Last week Uruguay, the first country to legalize marijuana, unveiled its rules for getting high, which are notably stricter in several respects than the regulations imposed by Colorado or Washington. Every consumer has to register with the government and pick one of three options for obtaining marijuana: growing it at home (up to six plants per household), joining a club consisting of 15 to 45 people growing no more than 99 plants for their own use, or buying up to 10 grams (about a third of an ounce) per week from a specially licensed pharmacy. No matter which option you pick, you may possess no more than 480 grams (about a pound) over the course of a year, so if you grow at home or in a club you'd better hope your plants are not too productive.
By comparison, Colorado and Washington both allow purchases of up to an ounce at a time, with no registration and no weekly or yearly limit. Colorado allows home cultivation (up to six plants per person) in addition to retail sales, and you can keep whatever those plants produce in the location where you grow them (or share it, up to an ounce at a time, with other adults, "without remuneration"). One way in which both states are stricter than Uruguay: Their legal age for purchase and possession is 21, while Uruguay's is 18.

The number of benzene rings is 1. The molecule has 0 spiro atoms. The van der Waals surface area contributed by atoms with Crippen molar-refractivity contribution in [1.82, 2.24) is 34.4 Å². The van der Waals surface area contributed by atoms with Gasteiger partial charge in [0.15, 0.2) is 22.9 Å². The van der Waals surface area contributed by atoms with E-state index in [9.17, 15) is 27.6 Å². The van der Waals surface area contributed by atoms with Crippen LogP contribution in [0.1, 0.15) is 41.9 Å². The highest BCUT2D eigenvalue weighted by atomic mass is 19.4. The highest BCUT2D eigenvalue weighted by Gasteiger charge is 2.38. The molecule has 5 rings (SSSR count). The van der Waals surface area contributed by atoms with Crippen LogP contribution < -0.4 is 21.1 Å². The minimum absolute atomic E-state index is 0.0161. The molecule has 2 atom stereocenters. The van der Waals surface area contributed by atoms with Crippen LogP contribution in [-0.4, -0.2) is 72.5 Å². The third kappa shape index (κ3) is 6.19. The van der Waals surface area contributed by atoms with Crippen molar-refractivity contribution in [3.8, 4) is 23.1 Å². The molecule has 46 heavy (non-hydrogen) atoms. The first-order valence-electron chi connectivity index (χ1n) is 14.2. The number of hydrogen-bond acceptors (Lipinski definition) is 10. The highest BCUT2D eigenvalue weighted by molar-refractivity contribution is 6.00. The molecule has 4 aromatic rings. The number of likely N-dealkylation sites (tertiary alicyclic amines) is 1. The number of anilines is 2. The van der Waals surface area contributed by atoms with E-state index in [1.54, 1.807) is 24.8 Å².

Uruguay is banning all marijuana advertising, an option that is not available in the United States due to constitutional protections for freedom of speech. Even the restrictions imposed by Colorado and Washington may be vulnerable to challenge under the free speech guarantees of those states' constitutions, if not under the First Amendment. Uruguay's constitution does declare that "the expression of opinion on any subject by word of mouth, private writing, publication in the press, or by any other method of dissemination is entirely free, without prior censorship." That freedom, I gather, does not include opinions like, "Our Kurple Fantasy is the best!"
Over all, Uruguay's version of marijuana legalization, which is supposed to be up and running by the end of the year, is decidedly more buttoned down than Colorado's or Washington's, and that is the way President Jose Mujica likes it. In a recent interview with the Associated Press, the former Marxist revolutionary criticized Colorado's approach as excessively loose, saying "it's a complete fiction what they do" to control consumption. "No addiction is good," Mujica said. "We aren't going to promote smokefests, bohemianism, all this stuff they try to pass off as innocuous when it isn't. They'll label us elderly reactionaries. But this isn't a policy that seeks to expand marijuana consumption. What it aims to do is keep it all within reason, and not allow it to become an illness."